Months later, Will's "finished" Camaro was delivered in similar condition as the Chevelle. It featured horrific panel alignment, multiple shades of paint on each panel, and shoddy wiring. And that's just touching the surfice.
Having enough of the shop's circus act, Will contacted Frank Serafine at Prodigy Customs (www.prodigycustoms.com) in Orlando, Florida, and had him fly up to see the cars in person, and to give a professional diagnosis of the cars' problems.
"I hated to break the news to Will, but I felt like a doctor informing him that he was dying," Says Frank. "Will was hoping a little tweak here and there would fix the problems, but that just wasn't the case. Both cars had to be stripped to bare metal and basically started over from scratch."
With a fresh start and new attitude from the Blanton's, Frank got busy re-installing the body panels. Only this time, correctly. He bounced a few design ideas off Will and Shanna and even had automotive artist Ben Hermance whip up a rendering so the crew at Prodigy had a focus point and the Blanton's could get an idea of what their Camaro would look like when finished. They refer to it as a "Country Club Edition Pro Tourer," meaning a car built with all the Pro Touring treatment and performance, combined with enough elegance and class that you could drive it to the country club and turn the heads of any unsuspecting Ferrari or Porsche owners.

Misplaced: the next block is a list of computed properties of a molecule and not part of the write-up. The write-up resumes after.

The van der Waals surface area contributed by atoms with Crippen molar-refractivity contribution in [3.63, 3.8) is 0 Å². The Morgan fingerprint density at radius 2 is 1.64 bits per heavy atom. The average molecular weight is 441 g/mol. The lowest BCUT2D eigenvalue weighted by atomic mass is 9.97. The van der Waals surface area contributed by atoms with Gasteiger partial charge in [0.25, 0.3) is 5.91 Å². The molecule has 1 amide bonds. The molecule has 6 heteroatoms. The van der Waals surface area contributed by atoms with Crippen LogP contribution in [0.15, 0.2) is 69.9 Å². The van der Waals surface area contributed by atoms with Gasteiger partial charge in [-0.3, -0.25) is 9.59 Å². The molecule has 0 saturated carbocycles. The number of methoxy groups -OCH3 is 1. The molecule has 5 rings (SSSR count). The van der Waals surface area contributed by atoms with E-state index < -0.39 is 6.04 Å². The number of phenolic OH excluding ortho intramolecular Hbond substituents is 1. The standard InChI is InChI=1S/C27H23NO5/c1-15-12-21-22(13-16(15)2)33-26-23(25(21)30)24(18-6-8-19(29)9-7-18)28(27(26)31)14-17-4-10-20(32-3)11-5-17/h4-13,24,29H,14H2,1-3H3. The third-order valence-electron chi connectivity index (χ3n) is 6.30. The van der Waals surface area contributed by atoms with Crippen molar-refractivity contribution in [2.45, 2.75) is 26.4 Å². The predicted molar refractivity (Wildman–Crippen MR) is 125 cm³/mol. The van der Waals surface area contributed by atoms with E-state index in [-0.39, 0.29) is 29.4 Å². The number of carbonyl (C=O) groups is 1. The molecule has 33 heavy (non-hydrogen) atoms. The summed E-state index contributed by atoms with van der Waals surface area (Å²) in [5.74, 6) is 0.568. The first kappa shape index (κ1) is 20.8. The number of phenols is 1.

"I think we really nailed the theme on this one," informs Frank. "During the cold North Carolina winter, I had the car here in sunny Florida and got great responses when I took it to a few local cruises."
The car is doused in what Frank calls Magic Black. It's a custom color the guys Prodigy came up with that incorporates a hint of champagne metallic in order to bring out the champagne-colored hockey stripe.
Forgeline rollers on all four corners (18x8 up front, 18x91/2 out back) were custom built with centers painted to match the stripe. It's a recipe that adds a little elegance to an otherwise common theme. BFGoodrich KDW rubber provide the necessary grip and work in conjunction with the Fatman front subframe and Prodigy Bar four-link rear suspension and 12-way adjustable coilovers. Wilwood six-piston calipers up front conspire with their four-piston counterparts out back to bring the car down from speed quick-like. It's a suspension combination that offers g-machine prowess and Pro Touring style.